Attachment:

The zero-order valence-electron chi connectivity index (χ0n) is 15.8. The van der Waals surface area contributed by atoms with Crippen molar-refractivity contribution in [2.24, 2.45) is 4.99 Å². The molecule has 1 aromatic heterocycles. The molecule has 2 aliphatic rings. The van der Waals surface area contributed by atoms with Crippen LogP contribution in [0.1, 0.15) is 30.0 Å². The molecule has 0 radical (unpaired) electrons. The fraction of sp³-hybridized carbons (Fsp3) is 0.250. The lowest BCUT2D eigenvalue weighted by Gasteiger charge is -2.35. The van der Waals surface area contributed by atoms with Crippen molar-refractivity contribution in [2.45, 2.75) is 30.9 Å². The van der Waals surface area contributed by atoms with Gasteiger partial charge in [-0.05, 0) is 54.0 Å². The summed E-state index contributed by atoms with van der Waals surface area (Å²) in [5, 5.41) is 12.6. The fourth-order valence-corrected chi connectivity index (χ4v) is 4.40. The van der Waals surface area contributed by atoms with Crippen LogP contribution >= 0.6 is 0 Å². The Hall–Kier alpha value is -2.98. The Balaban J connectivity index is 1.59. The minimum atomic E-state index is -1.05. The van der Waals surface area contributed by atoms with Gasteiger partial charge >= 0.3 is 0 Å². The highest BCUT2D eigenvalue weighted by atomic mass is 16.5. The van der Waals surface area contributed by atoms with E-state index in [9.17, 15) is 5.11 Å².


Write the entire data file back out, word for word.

The zero-order valence-electron chi connectivity index (χ0n) is 15.8. The van der Waals surface area contributed by atoms with Crippen molar-refractivity contribution in [2.24, 2.45) is 4.99 Å². The molecule has 1 aromatic heterocycles. The molecule has 2 aliphatic rings. The van der Waals surface area contributed by atoms with Crippen LogP contribution in [0.1, 0.15) is 30.0 Å². The molecule has 0 radical (unpaired) electrons. The fraction of sp³-hybridized carbons (Fsp3) is 0.250. The lowest BCUT2D eigenvalue weighted by Gasteiger charge is -2.35. The van der Waals surface area contributed by atoms with Crippen molar-refractivity contribution in [2.45, 2.75) is 30.9 Å². The van der Waals surface area contributed by atoms with Gasteiger partial charge in [-0.05, 0) is 54.0 Å². The summed E-state index contributed by atoms with van der Waals surface area (Å²) in [5, 5.41) is 12.6. The fourth-order valence-corrected chi connectivity index (χ4v) is 4.40. The van der Waals surface area contributed by atoms with Crippen LogP contribution >= 0.6 is 0 Å². The Hall–Kier alpha value is -2.98. The Balaban J connectivity index is 1.59. The minimum atomic E-state index is -1.05. The van der Waals surface area contributed by atoms with Gasteiger partial charge >= 0.3 is 0 Å². The highest BCUT2D eigenvalue weighted by atomic mass is 16.5. The van der Waals surface area contributed by atoms with E-state index in [9.17, 15) is 5.11 Å².